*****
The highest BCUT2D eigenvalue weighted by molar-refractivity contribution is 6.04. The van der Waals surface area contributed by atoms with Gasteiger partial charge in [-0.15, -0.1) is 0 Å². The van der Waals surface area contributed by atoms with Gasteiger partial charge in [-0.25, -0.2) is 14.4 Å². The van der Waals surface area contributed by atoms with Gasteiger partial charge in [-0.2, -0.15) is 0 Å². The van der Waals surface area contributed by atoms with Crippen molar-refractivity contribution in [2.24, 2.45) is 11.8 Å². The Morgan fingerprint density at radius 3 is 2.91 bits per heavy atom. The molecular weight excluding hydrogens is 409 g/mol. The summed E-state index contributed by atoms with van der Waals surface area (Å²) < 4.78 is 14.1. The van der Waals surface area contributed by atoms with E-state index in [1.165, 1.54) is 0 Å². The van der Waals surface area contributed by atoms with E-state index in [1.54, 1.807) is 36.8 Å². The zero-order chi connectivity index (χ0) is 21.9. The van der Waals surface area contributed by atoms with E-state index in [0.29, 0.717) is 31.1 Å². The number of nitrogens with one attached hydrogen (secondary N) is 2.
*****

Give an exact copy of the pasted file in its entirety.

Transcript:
The highest BCUT2D eigenvalue weighted by molar-refractivity contribution is 6.04. The van der Waals surface area contributed by atoms with Gasteiger partial charge in [-0.15, -0.1) is 0 Å². The van der Waals surface area contributed by atoms with Gasteiger partial charge in [-0.25, -0.2) is 14.4 Å². The van der Waals surface area contributed by atoms with Gasteiger partial charge in [-0.2, -0.15) is 0 Å². The van der Waals surface area contributed by atoms with Crippen molar-refractivity contribution in [2.24, 2.45) is 11.8 Å². The Morgan fingerprint density at radius 3 is 2.91 bits per heavy atom. The molecular weight excluding hydrogens is 409 g/mol. The summed E-state index contributed by atoms with van der Waals surface area (Å²) < 4.78 is 14.1. The van der Waals surface area contributed by atoms with E-state index in [1.165, 1.54) is 0 Å². The van der Waals surface area contributed by atoms with E-state index in [1.54, 1.807) is 36.8 Å². The zero-order chi connectivity index (χ0) is 21.9. The van der Waals surface area contributed by atoms with E-state index in [0.29, 0.717) is 31.1 Å². The number of nitrogens with one attached hydrogen (secondary N) is 2.